The alert is probably one of the most important exercises to teach a personal protection, security or police dog, yet is something that is misunderstood and neglected by many trainers. Trainers will typically start the dog by giving the alert command, followed with the decoy agitating, causing the dog to fire up and bark, and the dog is then sent in for a bite. The problem with this sequence of events is that the dog learns that his cue to get aggressive is the agitation from the decoy rather than the command word of the handler to alert. What happens when you need to send your dog on a passive suspect? The dog gets confused and fails to engage because there is no movement! The correct way of training an alert on command is as follows:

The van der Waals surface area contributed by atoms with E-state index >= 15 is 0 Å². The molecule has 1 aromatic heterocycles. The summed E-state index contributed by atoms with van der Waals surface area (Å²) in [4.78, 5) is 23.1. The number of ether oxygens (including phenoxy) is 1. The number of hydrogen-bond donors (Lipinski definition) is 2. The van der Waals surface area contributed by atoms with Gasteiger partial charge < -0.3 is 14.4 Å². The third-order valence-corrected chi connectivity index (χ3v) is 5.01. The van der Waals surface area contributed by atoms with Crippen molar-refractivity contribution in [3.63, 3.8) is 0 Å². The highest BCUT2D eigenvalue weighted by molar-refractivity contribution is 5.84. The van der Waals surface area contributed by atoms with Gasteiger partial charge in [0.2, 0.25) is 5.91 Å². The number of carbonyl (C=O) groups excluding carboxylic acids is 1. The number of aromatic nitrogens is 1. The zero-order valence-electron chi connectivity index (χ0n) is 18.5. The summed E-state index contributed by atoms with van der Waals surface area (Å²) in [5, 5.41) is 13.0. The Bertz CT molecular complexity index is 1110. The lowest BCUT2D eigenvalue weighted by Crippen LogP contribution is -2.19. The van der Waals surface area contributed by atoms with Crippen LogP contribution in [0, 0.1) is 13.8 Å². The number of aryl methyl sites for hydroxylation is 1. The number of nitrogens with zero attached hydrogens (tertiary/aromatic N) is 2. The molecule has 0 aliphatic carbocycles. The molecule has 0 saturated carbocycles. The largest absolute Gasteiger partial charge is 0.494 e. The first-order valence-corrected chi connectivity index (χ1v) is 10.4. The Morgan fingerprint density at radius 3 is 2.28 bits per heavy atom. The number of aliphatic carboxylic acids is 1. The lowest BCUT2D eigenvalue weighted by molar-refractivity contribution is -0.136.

The decoy always starts out passive and the handler alerts the dog on the passive subject. Once the dog shows aggression, the decoy reacts to the aggression either by pressing the dog in defense or by fleeing in prey. The dog learns that his aggression makes the decoy move!
If this is done well, you can point your dog at anyone, give an alert command, and expect aggression and focus. This teaches the dog aggression on command, rather than on the context (movement or threat). If you can put the dog in an aggressive mood on command, he will be ready to react immediately and not be caught off guard.
For the full article see Component Training in Controlled Aggression by Jerry Bradshaw